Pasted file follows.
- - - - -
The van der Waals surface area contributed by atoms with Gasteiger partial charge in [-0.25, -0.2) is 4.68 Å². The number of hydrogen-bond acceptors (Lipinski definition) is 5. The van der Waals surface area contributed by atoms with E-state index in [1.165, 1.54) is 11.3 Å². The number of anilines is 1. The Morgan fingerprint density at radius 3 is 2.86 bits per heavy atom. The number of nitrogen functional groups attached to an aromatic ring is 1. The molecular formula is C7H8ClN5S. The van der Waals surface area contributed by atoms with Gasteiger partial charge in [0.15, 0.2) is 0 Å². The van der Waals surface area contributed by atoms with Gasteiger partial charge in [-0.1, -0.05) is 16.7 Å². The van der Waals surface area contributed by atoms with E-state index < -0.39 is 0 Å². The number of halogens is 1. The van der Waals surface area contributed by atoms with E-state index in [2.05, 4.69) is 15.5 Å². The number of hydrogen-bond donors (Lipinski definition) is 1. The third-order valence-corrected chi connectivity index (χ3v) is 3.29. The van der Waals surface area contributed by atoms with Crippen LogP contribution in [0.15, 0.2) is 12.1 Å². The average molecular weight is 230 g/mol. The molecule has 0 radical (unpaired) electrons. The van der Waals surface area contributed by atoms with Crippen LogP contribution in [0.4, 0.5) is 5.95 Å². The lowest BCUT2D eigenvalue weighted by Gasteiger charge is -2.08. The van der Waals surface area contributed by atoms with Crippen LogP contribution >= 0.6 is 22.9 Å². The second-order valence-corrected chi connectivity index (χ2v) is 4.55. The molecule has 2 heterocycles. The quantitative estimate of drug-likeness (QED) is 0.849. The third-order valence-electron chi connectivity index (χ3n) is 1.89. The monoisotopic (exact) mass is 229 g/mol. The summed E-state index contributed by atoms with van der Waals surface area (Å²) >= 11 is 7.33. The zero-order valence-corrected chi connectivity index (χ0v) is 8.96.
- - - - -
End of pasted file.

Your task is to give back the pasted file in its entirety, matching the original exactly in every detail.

The van der Waals surface area contributed by atoms with Gasteiger partial charge in [-0.25, -0.2) is 4.68 Å². The number of hydrogen-bond acceptors (Lipinski definition) is 5. The van der Waals surface area contributed by atoms with E-state index in [1.165, 1.54) is 11.3 Å². The number of anilines is 1. The Morgan fingerprint density at radius 3 is 2.86 bits per heavy atom. The number of nitrogen functional groups attached to an aromatic ring is 1. The molecular formula is C7H8ClN5S. The van der Waals surface area contributed by atoms with Gasteiger partial charge in [0.15, 0.2) is 0 Å². The van der Waals surface area contributed by atoms with Gasteiger partial charge in [-0.1, -0.05) is 16.7 Å². The van der Waals surface area contributed by atoms with E-state index < -0.39 is 0 Å². The number of halogens is 1. The van der Waals surface area contributed by atoms with E-state index in [2.05, 4.69) is 15.5 Å². The number of hydrogen-bond donors (Lipinski definition) is 1. The third-order valence-corrected chi connectivity index (χ3v) is 3.29. The van der Waals surface area contributed by atoms with Crippen LogP contribution in [0.15, 0.2) is 12.1 Å². The average molecular weight is 230 g/mol. The molecule has 0 radical (unpaired) electrons. The van der Waals surface area contributed by atoms with Crippen LogP contribution in [0.4, 0.5) is 5.95 Å². The lowest BCUT2D eigenvalue weighted by Gasteiger charge is -2.08. The van der Waals surface area contributed by atoms with Crippen LogP contribution >= 0.6 is 22.9 Å². The second-order valence-corrected chi connectivity index (χ2v) is 4.55. The molecule has 2 heterocycles. The quantitative estimate of drug-likeness (QED) is 0.849. The third-order valence-electron chi connectivity index (χ3n) is 1.89. The monoisotopic (exact) mass is 229 g/mol. The summed E-state index contributed by atoms with van der Waals surface area (Å²) >= 11 is 7.33. The zero-order valence-corrected chi connectivity index (χ0v) is 8.96.